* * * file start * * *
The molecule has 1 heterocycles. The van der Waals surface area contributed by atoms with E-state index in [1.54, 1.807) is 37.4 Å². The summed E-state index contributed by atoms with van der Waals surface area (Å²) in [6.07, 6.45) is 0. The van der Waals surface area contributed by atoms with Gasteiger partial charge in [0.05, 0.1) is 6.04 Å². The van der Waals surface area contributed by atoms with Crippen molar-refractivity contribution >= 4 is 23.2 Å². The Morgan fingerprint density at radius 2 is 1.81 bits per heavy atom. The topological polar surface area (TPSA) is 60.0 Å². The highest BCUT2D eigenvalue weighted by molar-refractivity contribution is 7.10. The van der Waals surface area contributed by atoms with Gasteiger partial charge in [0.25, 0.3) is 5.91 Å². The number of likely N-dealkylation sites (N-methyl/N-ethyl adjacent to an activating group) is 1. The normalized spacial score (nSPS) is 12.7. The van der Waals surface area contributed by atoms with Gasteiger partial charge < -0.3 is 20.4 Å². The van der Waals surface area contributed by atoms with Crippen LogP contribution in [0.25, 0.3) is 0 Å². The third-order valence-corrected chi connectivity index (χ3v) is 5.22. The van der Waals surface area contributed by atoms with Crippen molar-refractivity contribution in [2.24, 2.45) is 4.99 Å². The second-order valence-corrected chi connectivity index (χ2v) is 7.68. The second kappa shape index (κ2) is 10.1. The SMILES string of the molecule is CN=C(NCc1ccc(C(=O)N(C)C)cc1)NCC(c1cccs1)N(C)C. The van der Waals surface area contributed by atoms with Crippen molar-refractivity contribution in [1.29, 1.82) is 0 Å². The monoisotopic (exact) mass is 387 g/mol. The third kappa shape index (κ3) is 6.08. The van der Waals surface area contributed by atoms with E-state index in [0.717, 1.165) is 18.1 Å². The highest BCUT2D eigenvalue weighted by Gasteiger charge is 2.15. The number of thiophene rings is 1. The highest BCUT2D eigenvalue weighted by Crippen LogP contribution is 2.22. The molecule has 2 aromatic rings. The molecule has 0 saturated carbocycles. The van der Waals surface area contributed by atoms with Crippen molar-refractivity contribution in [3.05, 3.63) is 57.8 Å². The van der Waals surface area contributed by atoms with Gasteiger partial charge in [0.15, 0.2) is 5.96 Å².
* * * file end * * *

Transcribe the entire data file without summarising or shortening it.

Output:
The molecule has 1 heterocycles. The van der Waals surface area contributed by atoms with E-state index in [1.54, 1.807) is 37.4 Å². The summed E-state index contributed by atoms with van der Waals surface area (Å²) in [6.07, 6.45) is 0. The van der Waals surface area contributed by atoms with Gasteiger partial charge in [0.05, 0.1) is 6.04 Å². The van der Waals surface area contributed by atoms with Crippen molar-refractivity contribution >= 4 is 23.2 Å². The Morgan fingerprint density at radius 2 is 1.81 bits per heavy atom. The topological polar surface area (TPSA) is 60.0 Å². The highest BCUT2D eigenvalue weighted by molar-refractivity contribution is 7.10. The van der Waals surface area contributed by atoms with Gasteiger partial charge in [0.25, 0.3) is 5.91 Å². The number of likely N-dealkylation sites (N-methyl/N-ethyl adjacent to an activating group) is 1. The normalized spacial score (nSPS) is 12.7. The van der Waals surface area contributed by atoms with Gasteiger partial charge < -0.3 is 20.4 Å². The van der Waals surface area contributed by atoms with Crippen LogP contribution in [0.25, 0.3) is 0 Å². The third-order valence-corrected chi connectivity index (χ3v) is 5.22. The van der Waals surface area contributed by atoms with Crippen molar-refractivity contribution in [2.24, 2.45) is 4.99 Å². The second-order valence-corrected chi connectivity index (χ2v) is 7.68. The second kappa shape index (κ2) is 10.1. The SMILES string of the molecule is CN=C(NCc1ccc(C(=O)N(C)C)cc1)NCC(c1cccs1)N(C)C. The van der Waals surface area contributed by atoms with Crippen molar-refractivity contribution in [1.29, 1.82) is 0 Å². The monoisotopic (exact) mass is 387 g/mol. The third kappa shape index (κ3) is 6.08. The van der Waals surface area contributed by atoms with E-state index in [0.717, 1.165) is 18.1 Å². The highest BCUT2D eigenvalue weighted by Gasteiger charge is 2.15. The number of thiophene rings is 1. The highest BCUT2D eigenvalue weighted by Crippen LogP contribution is 2.22. The molecule has 2 aromatic rings. The molecule has 0 saturated carbocycles. The van der Waals surface area contributed by atoms with Crippen molar-refractivity contribution in [3.05, 3.63) is 57.8 Å². The van der Waals surface area contributed by atoms with Gasteiger partial charge in [0.15, 0.2) is 5.96 Å².